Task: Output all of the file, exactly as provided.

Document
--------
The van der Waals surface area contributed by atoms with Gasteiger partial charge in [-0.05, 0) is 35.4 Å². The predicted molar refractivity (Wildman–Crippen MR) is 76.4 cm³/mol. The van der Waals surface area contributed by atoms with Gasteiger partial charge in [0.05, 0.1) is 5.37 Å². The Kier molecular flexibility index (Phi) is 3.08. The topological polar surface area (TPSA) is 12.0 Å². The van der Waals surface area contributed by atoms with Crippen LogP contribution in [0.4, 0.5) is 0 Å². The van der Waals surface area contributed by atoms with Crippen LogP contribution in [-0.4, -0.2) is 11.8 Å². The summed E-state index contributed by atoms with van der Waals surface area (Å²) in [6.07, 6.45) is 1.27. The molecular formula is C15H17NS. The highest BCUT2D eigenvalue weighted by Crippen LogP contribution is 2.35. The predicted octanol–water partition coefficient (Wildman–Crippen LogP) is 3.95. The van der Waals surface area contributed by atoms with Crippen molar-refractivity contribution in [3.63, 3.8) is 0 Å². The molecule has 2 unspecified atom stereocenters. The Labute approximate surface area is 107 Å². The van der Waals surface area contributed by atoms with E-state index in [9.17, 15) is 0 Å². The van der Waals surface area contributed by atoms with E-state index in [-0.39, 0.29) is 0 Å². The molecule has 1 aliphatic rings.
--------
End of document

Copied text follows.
The van der Waals surface area contributed by atoms with Gasteiger partial charge in [-0.05, 0) is 35.4 Å². The predicted molar refractivity (Wildman–Crippen MR) is 76.4 cm³/mol. The van der Waals surface area contributed by atoms with Gasteiger partial charge in [0.05, 0.1) is 5.37 Å². The Kier molecular flexibility index (Phi) is 3.08. The topological polar surface area (TPSA) is 12.0 Å². The van der Waals surface area contributed by atoms with Crippen LogP contribution in [0.4, 0.5) is 0 Å². The van der Waals surface area contributed by atoms with Crippen LogP contribution in [-0.4, -0.2) is 11.8 Å². The summed E-state index contributed by atoms with van der Waals surface area (Å²) in [6.07, 6.45) is 1.27. The molecular formula is C15H17NS. The highest BCUT2D eigenvalue weighted by Crippen LogP contribution is 2.35. The predicted octanol–water partition coefficient (Wildman–Crippen LogP) is 3.95. The van der Waals surface area contributed by atoms with Crippen molar-refractivity contribution in [3.63, 3.8) is 0 Å². The molecule has 2 unspecified atom stereocenters. The Labute approximate surface area is 107 Å². The van der Waals surface area contributed by atoms with E-state index in [9.17, 15) is 0 Å². The van der Waals surface area contributed by atoms with E-state index in [-0.39, 0.29) is 0 Å². The molecule has 1 aliphatic rings.